How to Write a Narrative Script?

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How to Write a Narrative Script

The use of narrative in a script, either as an entire narrative script, or as a voice over for a particular portion of a film is a common technique for screenwriters to use. Most filmmakers know that the inclusion of narrative in a script is important to the experience of the audience, but how the narrative is incorporated into the script may vary. Learning how to write a narrative script is something that many aspiring screenwriters seek to accomplish early in their careers. 

Writing a narrative script, or screenplay, requires simple understanding of the basic components of a screenplay which include:

  • Scene Headings
  • Characters
  • Action
  • Dialogue
  • Descriptions

Do you know how to write a narrative script that incorporates all of the important details into the proper format? Let’s take a look!

What is a Narrative Script?

A narrative script or screenplay represents the description of narration which describes your story. Many screenwriters use narration to compliment their story and to drive the action, settings, characters and sounds. 

A narrative script represents the foundation of your film’s message to the audience. Sometimes called a voice over, great narration adds depth and value to your production – as long as it’s used correctly. 

Your narrative script will include the action, settings, characters and sounds that are taking place within your story. Writing your narrative script requires a lot of planning as it makes up the bulk of your film and can make or break your story.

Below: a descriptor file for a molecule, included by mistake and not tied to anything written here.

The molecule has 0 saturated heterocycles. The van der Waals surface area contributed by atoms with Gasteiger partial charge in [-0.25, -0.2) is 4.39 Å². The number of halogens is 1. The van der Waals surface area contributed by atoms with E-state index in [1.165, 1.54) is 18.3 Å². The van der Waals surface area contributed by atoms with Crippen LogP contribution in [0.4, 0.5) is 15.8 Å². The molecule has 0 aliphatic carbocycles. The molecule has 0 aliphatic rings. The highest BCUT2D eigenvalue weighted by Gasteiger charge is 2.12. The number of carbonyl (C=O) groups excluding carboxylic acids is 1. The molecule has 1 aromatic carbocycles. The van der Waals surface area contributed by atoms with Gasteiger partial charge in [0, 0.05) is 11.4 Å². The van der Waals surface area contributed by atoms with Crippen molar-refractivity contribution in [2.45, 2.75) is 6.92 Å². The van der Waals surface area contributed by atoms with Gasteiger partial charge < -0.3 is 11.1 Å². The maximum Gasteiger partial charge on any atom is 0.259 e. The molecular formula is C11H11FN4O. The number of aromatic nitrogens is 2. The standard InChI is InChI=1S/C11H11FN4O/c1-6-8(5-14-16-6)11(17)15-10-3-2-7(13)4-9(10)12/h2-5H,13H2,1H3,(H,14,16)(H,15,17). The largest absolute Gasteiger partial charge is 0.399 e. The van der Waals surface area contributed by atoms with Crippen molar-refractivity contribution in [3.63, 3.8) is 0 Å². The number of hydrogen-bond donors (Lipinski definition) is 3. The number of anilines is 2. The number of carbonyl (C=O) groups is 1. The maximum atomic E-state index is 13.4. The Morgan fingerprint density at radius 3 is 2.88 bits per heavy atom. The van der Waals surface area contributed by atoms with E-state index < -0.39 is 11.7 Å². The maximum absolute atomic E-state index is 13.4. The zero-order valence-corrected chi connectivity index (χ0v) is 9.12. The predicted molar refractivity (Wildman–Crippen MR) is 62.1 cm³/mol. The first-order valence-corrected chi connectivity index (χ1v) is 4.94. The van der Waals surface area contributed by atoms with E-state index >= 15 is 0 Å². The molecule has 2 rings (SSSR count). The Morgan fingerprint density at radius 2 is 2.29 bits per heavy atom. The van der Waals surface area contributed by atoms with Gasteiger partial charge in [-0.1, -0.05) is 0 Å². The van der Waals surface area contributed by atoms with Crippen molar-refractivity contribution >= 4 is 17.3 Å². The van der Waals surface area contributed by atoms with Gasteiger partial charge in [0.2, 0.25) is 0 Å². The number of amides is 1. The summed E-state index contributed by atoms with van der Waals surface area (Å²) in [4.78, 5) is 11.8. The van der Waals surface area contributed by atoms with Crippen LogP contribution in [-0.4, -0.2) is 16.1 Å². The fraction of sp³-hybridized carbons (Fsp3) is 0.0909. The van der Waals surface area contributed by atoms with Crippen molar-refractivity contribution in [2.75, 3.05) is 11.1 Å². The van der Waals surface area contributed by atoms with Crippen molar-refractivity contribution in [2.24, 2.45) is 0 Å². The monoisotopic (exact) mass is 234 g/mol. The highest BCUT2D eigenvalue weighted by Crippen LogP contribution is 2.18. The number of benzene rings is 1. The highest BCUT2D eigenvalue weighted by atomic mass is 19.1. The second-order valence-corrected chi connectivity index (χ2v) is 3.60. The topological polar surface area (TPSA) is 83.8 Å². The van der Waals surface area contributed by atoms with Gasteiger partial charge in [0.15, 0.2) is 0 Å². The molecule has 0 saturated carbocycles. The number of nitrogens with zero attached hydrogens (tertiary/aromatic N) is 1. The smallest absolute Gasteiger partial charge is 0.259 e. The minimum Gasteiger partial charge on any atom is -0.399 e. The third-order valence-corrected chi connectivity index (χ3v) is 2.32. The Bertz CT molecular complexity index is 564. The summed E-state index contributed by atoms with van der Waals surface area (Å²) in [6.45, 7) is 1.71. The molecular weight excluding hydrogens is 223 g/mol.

How to Write a Narrative Script

Learning how to write a narrative script is all about the formatting. The first and most important opening elements to your action are your scene headings or sluglines. 

The scene heading tells the reader where the scene takes place, what the setting is and the timing. For example, it will look something like:


Additionally, if you’re incorporating various forms of narrative into your script, such as inner monologue or the use of dream sequences or flashbacks, your scene headings will include those details. 

In cases where your narrative script is incorporating an inner monologue or flashback, the scene headings will look something like this:





Following the use of your scene headings or sluglines, you’ll use action lines to format the dictation of any actions that are to take place in your scene. 

Keep action lines for your narrative script to three lines or less. If you find your action line taking up more than three lines, consider breaking the action down into multiple action sequences of three lines or less.

When incorporating narrative into your script, such as voice overs or off screen narrative, you’ll need to include those details in your script. Extensions of voice over or off screen communications are announced next to a character’s name in parenthesis. 

This tells the audience how the dialogue is to be heard by the audience. For example, if you’re including a voice over or off screen dialogue in your narrative script, you’ll format it as follows:






Many times the narrative is delivered by a narrator. Thus, as you learn how to write a narrative script, you’ll want to focus a lot of your effort on how you dictate who is speaking, how the speaking is heard by the audience, and where the speaking takes place. 

Following all of the above formatting rules will help you to announce your narrative appropriately while building out complex and detailed scripts.